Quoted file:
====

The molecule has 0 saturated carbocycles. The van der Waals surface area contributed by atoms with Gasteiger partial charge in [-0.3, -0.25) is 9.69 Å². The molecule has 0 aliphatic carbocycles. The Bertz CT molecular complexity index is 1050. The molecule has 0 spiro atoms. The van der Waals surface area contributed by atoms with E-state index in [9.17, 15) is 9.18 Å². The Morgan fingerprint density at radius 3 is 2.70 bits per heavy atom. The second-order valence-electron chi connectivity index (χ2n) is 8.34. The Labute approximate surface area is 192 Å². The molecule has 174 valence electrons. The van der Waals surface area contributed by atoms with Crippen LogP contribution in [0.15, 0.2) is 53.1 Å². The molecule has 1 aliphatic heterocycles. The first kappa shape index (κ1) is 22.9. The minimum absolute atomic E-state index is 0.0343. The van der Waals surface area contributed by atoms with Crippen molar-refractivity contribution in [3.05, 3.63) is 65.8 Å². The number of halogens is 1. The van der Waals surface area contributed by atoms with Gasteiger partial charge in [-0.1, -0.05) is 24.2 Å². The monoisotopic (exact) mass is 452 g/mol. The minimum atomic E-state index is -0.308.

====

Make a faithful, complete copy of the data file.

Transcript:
The molecule has 0 saturated carbocycles. The van der Waals surface area contributed by atoms with Gasteiger partial charge in [-0.3, -0.25) is 9.69 Å². The molecule has 0 aliphatic carbocycles. The Bertz CT molecular complexity index is 1050. The molecule has 0 spiro atoms. The van der Waals surface area contributed by atoms with E-state index in [9.17, 15) is 9.18 Å². The Morgan fingerprint density at radius 3 is 2.70 bits per heavy atom. The second-order valence-electron chi connectivity index (χ2n) is 8.34. The Labute approximate surface area is 192 Å². The molecule has 174 valence electrons. The van der Waals surface area contributed by atoms with Crippen LogP contribution in [0.15, 0.2) is 53.1 Å². The molecule has 1 aliphatic heterocycles. The first kappa shape index (κ1) is 22.9. The minimum absolute atomic E-state index is 0.0343. The van der Waals surface area contributed by atoms with Crippen molar-refractivity contribution in [3.05, 3.63) is 65.8 Å². The number of halogens is 1. The van der Waals surface area contributed by atoms with Gasteiger partial charge in [-0.1, -0.05) is 24.2 Å². The monoisotopic (exact) mass is 452 g/mol. The minimum atomic E-state index is -0.308.